I’m a proud American and I’ve been living in New York for almost 10 years. I love this city and it’s people. One benefit of New York is the fantastic restaurants where the staff speaks Russian, my native tongue. But it’s not just the purveyors of fine caviar that speak the language of Czars; heck no—not by a long shot. There’s my watch repairman, my dog-sitter, and my favorite real estate attorney. I can even go to hockey games at Madison Square Garden, curse loudly in Russian, and half of the New York Rangers will get offended. I don’t actually do this, mind you, but my point is that there are Russians everywhere. Most of them will tell you that communism sucks. But wait, does it?

Let’s take a communist organization like RealDirect, for example. Of the 5%-6% commission typically charged to a property seller, we take up to 1% and redistribute it to the people. That’s right: from the pockets of your real estate broker to the pockets of the needy—that’s you, apartment hunters. Because Carl Marx knows you’re going to need that 1% to help you cover your closing costs, mark my words.

The communist revolution is back, but this time it’s different. Is the message getting out to my fellow comrades? I hope that one day we’ll have a button on the top right hand corner of this website that says “Russian”, so we could share the benefits of the City’s most innovative Real Estate agency in Cyrillic. In the meantime, comrades, give me a call.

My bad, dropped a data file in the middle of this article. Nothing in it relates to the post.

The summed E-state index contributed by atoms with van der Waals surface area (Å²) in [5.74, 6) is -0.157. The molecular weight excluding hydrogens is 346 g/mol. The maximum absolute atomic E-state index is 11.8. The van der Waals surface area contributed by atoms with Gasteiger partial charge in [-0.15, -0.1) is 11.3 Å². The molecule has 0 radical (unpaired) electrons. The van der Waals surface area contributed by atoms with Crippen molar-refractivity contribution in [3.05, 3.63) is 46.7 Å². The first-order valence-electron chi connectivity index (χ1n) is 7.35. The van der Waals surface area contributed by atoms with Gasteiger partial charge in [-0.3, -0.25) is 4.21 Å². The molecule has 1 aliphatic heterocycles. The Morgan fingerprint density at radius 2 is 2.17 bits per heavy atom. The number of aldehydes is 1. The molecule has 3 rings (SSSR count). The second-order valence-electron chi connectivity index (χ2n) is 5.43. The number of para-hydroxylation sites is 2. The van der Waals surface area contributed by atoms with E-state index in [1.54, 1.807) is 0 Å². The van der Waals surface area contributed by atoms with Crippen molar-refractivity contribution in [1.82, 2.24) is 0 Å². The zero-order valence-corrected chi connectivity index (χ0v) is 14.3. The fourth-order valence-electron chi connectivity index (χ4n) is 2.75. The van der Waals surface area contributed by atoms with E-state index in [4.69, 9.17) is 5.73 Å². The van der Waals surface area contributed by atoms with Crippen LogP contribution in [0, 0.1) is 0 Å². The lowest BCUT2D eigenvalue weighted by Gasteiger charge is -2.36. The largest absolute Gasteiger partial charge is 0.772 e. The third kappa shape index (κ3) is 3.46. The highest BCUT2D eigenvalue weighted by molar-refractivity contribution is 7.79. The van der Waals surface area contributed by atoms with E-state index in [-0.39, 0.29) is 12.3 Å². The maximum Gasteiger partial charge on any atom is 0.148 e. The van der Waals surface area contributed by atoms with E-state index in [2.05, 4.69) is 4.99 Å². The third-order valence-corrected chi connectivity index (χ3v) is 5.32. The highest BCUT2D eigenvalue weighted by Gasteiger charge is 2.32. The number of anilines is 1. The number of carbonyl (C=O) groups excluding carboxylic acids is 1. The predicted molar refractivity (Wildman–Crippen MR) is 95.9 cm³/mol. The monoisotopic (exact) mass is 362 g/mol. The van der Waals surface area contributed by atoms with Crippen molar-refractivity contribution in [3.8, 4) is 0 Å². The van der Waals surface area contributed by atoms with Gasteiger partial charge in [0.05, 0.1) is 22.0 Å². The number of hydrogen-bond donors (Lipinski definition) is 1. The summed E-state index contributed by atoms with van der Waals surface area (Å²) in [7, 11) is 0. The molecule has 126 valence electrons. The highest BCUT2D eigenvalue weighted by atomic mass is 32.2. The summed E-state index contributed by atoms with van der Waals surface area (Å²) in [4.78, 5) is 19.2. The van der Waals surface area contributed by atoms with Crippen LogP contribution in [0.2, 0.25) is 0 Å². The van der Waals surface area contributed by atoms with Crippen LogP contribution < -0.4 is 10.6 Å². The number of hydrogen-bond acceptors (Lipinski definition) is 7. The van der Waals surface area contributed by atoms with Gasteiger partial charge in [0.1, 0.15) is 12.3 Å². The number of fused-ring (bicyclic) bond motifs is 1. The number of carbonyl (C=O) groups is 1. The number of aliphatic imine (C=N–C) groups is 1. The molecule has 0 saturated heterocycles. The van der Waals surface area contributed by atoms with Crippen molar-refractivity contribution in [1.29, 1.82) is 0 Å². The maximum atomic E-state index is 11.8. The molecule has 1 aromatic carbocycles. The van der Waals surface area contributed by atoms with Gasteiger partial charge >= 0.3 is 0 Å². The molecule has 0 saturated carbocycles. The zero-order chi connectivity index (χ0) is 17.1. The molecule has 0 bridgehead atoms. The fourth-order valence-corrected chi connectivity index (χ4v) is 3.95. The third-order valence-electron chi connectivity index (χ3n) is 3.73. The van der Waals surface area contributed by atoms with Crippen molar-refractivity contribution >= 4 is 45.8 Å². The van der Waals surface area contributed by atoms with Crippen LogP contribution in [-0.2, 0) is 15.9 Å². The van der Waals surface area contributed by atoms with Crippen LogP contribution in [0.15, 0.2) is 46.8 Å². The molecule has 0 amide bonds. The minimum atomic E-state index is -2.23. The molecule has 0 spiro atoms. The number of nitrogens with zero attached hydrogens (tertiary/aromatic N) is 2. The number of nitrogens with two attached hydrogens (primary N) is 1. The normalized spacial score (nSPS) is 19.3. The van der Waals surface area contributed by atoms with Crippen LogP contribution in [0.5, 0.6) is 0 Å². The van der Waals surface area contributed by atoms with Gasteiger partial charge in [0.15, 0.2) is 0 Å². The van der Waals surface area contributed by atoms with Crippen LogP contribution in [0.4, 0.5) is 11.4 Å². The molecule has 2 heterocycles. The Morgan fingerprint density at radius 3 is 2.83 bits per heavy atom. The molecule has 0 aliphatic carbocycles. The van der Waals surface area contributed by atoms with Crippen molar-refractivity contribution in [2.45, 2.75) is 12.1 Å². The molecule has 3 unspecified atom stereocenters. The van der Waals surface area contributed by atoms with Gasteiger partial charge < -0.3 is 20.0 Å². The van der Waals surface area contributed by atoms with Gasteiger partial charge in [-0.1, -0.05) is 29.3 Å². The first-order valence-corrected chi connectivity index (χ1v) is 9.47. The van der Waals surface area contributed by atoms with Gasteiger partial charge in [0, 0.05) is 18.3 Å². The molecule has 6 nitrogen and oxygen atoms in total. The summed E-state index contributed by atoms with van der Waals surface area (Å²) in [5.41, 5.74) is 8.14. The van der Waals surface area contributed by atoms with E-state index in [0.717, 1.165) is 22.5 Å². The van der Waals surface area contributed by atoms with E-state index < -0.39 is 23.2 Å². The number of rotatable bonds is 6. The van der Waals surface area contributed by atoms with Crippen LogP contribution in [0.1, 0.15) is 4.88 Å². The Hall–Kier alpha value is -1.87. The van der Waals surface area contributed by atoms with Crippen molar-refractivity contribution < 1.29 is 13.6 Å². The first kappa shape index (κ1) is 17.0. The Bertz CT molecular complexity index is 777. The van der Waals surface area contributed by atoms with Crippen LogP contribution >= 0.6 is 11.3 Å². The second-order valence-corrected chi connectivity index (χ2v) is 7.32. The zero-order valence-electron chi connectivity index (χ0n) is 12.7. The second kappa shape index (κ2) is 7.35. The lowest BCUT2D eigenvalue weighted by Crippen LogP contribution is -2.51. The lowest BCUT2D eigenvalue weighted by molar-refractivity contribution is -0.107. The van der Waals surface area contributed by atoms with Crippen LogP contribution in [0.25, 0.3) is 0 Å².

Image via Forbes

Don’t Know Lenox Hill From Lenox China?

Wednesday, July 18th, 2012

Robert Lenox was an immigrant Scottish merchant, (1759-1839) who owned a large farm on the Upper East Side. When he bequeathed it to his son, James Lenox, his son divided the land into lots and sold them during the 1860s and ’70s. One of the lots on Fifth Avenue was allotted for the The Lenox Library, now known as the Frick Museum, which houses some of the world’s finest art works on the Upper East Side on 70th Street and 5th Avenue, while another lot was donated for the Union Theological Seminary.